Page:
How will the CARES Act help individuals and families?

  • Individuals who earn less than $75,000 annually will receive a direct payment of $1,200, plus an additional $500 for every qualifying child age 16 or under. Married couples who file a joint return and earn less than $150,000 are eligible for up to $2,400 plus an additional $500 for every qualifying child age 16 or under. However, no one must claim you as a dependent on their income tax returns in order to qualify.
  • Eligible workers will get an extra $600 per week on top of state unemployment benefits to cover lost wages. Part-time, self-employed, and gig-economy workers are newly eligible for benefits.
  • States will receive $3.5 billion in Child Care Development Block Grants to help provide child care to health care workers, first responders, and other essential employees.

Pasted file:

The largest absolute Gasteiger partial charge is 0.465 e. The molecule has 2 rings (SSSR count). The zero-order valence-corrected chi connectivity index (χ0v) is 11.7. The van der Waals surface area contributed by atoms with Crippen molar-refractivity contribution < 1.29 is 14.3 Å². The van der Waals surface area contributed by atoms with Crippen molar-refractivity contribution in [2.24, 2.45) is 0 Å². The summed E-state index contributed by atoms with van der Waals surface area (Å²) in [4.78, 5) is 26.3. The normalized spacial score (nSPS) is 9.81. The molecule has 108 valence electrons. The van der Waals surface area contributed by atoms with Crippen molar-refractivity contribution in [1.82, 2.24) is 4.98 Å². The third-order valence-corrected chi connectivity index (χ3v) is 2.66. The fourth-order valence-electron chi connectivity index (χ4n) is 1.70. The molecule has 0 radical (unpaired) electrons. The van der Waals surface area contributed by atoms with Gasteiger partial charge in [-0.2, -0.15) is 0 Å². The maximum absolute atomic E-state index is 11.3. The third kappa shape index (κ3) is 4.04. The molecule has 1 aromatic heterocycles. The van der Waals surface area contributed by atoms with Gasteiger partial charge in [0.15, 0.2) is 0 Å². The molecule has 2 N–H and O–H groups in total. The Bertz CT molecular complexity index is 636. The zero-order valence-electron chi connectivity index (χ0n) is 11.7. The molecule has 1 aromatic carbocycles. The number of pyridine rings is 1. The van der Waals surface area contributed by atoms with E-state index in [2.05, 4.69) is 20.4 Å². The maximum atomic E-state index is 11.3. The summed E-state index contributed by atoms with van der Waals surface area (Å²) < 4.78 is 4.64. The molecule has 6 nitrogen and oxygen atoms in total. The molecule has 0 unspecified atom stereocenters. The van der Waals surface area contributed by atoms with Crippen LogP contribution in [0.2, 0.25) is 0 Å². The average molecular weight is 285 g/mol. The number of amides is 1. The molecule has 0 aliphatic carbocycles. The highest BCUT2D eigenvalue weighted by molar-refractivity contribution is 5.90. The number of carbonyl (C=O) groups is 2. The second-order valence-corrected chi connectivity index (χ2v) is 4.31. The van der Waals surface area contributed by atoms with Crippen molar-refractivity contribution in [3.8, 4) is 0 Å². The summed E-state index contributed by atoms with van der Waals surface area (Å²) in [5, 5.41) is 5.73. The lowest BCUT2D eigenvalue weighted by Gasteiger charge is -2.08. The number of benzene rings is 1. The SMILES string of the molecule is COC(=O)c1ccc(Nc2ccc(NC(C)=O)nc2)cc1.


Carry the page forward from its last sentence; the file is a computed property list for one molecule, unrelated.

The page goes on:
• Federal student loan payments will be suspended until Sept. 30.

Will businesses get relief?

  • Small businesses and non-profits will have access to $350 billion in forgivable loans to help them retain employees and pay for expenses like rent, mortgages, and utilities.
  • The U.S. Small Business Administration is offering $10 billion in economic injury grants of up to $10,000 to provide immediate relief to local business owners. This is in addition to its ordinary Economic Injury Disaster Loan, which provides loans of up to $2 million for working capital. SBA has also established the Debt Relief Program to cover six months of interest payments for small businesses with existing loans.
  • The new Paycheck Protection Program will provide loans as an incentive for small businesses to keep workers on the payroll. SBA will forgive PPP loans if all employees are kept on the payroll for eight weeks and the money is used for payroll, rent, mortgage interest or utilities. Starting April 3, 2020, small businesses and sole proprietorships can apply for and receive loans to cover their payroll and other certain expenses through existing SBA lenders.